Inspired by his wife and manager Jo Ann to develop his style, Belvin signed to RCA Records in 1959, and immediately had a top 40 hit with "Guess Who",[1] written by his wife.[6] This song originally started as a love letter from her to him, and Belvin turned it into the hit song it became.[17] He also recorded the album Just Jesse Belvin, developing a mature and sophisticated sound on ballads. His style was influenced by Nat "King" Cole and Billy Eckstine,[6] and became a model for Sam Cooke and others. He acquired the nickname "Mr. Easy", and the record company began molding him as a potential crossover star for white audiences, as well as a professional rival to Capitol Records' recording star Nat "King" Cole.[9]

Belvin recorded a further series of tracks later in the year, with arranger Marty Paich and an orchestra including saxophonist Art Pepper. The songs included soulful covers of standards such as "Blues in the Night", "In the Still of the Night", and "Makin' Whoopee", and were issued on the album Mr. Easy.[18]

Death under suspicious circumstances[edit]

Before the album was issued, Belvin appeared on a concert bill with Sam Cooke, Jackie Wilson, and Marv Johnson in Little Rock, Arkansas on February 6, 1960. The concert was the first concert ever played before an integrated audience in Little Rock's history. The show was stopped twice by interruptions from whites in the audience shouting racial epithets and urging the white teenagers in attendance to leave.

After the performance, Belvin and his wife Jo Ann were killed in a head-on collision near Hope, Arkansas.[19] Police suspected Belvin's car was tampered with.[3] Jackie Wilson told the press that he had requested his lawyer look into the matter, but no official determination was ever made.[20]

Belvin was declared dead at the scene as was their driver. His wife died later in the hospital. He was 27; Jo Ann, 23. The Belvins were buried in Evergreen Cemetery in Los Angeles.[4]

Crown Records released The Unforgettable Jesse Belvin in 1961. The next year, 1962, Belvin's single "Tonight My Love", backed with "Looking for Love", was released on Tony Hilder's Impact label.[21]

See also[edit]

References[edit]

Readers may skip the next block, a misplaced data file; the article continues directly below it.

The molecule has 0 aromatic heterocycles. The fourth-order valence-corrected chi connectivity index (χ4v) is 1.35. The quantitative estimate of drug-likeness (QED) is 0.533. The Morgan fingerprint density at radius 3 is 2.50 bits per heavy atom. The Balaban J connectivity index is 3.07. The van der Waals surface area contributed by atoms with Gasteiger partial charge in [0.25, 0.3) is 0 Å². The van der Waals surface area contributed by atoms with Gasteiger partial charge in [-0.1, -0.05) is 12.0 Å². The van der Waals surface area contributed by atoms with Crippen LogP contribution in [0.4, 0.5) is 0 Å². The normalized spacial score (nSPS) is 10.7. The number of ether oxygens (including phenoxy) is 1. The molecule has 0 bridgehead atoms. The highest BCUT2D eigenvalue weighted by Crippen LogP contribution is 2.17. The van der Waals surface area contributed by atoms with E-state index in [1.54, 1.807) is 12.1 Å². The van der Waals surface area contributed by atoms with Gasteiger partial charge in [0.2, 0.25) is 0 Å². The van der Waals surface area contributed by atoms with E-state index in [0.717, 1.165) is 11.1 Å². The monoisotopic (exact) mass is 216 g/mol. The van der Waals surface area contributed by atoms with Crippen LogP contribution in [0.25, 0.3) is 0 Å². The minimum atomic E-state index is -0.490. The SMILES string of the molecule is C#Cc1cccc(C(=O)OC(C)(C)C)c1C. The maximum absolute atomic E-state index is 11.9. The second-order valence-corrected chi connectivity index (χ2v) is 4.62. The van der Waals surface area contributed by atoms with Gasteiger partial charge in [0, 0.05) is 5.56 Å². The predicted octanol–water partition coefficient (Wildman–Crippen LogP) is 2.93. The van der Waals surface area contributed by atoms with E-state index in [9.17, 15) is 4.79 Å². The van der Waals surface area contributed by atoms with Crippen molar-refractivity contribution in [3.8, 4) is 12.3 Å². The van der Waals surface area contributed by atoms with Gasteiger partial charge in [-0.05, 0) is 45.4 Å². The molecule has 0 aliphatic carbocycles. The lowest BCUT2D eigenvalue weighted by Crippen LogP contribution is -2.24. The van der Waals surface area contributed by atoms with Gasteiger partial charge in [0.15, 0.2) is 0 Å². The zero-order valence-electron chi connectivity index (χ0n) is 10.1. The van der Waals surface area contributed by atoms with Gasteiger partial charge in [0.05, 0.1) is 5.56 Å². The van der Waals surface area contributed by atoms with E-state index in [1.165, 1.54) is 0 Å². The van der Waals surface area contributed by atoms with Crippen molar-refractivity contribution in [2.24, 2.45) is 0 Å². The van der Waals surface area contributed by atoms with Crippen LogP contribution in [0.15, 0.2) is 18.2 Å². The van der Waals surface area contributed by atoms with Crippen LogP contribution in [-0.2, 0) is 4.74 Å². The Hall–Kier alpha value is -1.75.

1. ^ a b "Jesse Belvin - Awards". AllMusic. Archived from the original on September 26, 2012. Retrieved September 26, 2022.
  2. ^ Segalstad, Eric; Hunter, Josh (2008). The 27s: The Greatest Myth of Rock & Roll. United Kingdom: Samadhi Creations. p. 308. ISBN 9780615189642.
  3. ^ a b Richmond, Norman (December 5, 2012). "The golden voice of Jesse Belvin". OurWeekly Los Angeles. Retrieved January 24, 2021.
  4. ^ a b Eagle, Bob; Eric S. LeBlanc (2013). Blues - A Regional Experience. Santa Barbara: Praeger Publishers. p. 373. ISBN 978-0313344237.
  5. ^ "FamilySearch". Familysearch.org. Retrieved October 21, 2019.
  6. ^ a b c d e f Colin Larkin, ed. (2002). The Virgin Encyclopedia of Fifties Music (Third ed.). Virgin Books. p. 38. ISBN 1-85227-937-0.
  7. ^ Isoardi, Steven L. (1989). "Central Avenue Sounds: Cecil McNeely". University of California, Los Angeles: Online Archive of California.
  8. ^ "A Very Enlightening Interview w/Jesse Belvin Jr. Pt.1" on YouTube
  9. ^ a b c d e Eder, Bruce. "Jesse Belvin | Biography & History". AllMusic. Retrieved October 21, 2019.
  10. ^ a b "Jesse Belvin Page". Soulwalking.co.uk. Retrieved October 21, 2019.
  11. ^ Blair, John; Smart, Bill (1975). "The Tony Hilder Story". Who Put the Bomp. No. 14. p. 12.
  12. ^ "Episode 47: "Goodnight My Love" by Jesse Belvin". August 26, 2019.
  13. ^ "Barry White". ClassicBands.com.
  14. ^ Whitburn, Joel (2013). Top Pop Singles 1955-2012 (14th ed.). Menomonee Falls, Wisconsin: Record Research Inc. p. 175. ISBN 978-0-89820-205-2.
  15. ^ Catalog of Copyright Entries. Third Series. Copyright Office, Library of Congress. 1959. p. 1192.
  16. ^ "Reviews of New Pop Records". Billboard. Vol. 71, no. 8. Nielsen Business Media, Inc. February 23, 1959. p. 51. ISSN 0006-2510.
  17. ^ Shaw, Arnold (1978). Honkers and Shouters: The Golden Years of Rhythm & Blues. University of Michigan: Crowell-Collier Press. p. 210. ISBN 9780020617600.
  18. ^ "Mr. Easy - Jesse Belvin | Songs, Reviews, Credits". AllMusic. Retrieved October 21, 2019.
  19. ^ "Rock-N-Roll Singer Jessie Belvin, Wife Die in Crash". Jet. February 25, 1960. p. 59.
  20. ^ "Was a Death Trap Set For Blevin?". The Pittsburg Courier. New York. Associated Negro Press. March 6, 1960. p. 23.
  21. ^ "Bomp 14 (Fall 1975)". Archive.org. October 21, 1975. Retrieved October 21, 2019.

External links[edit]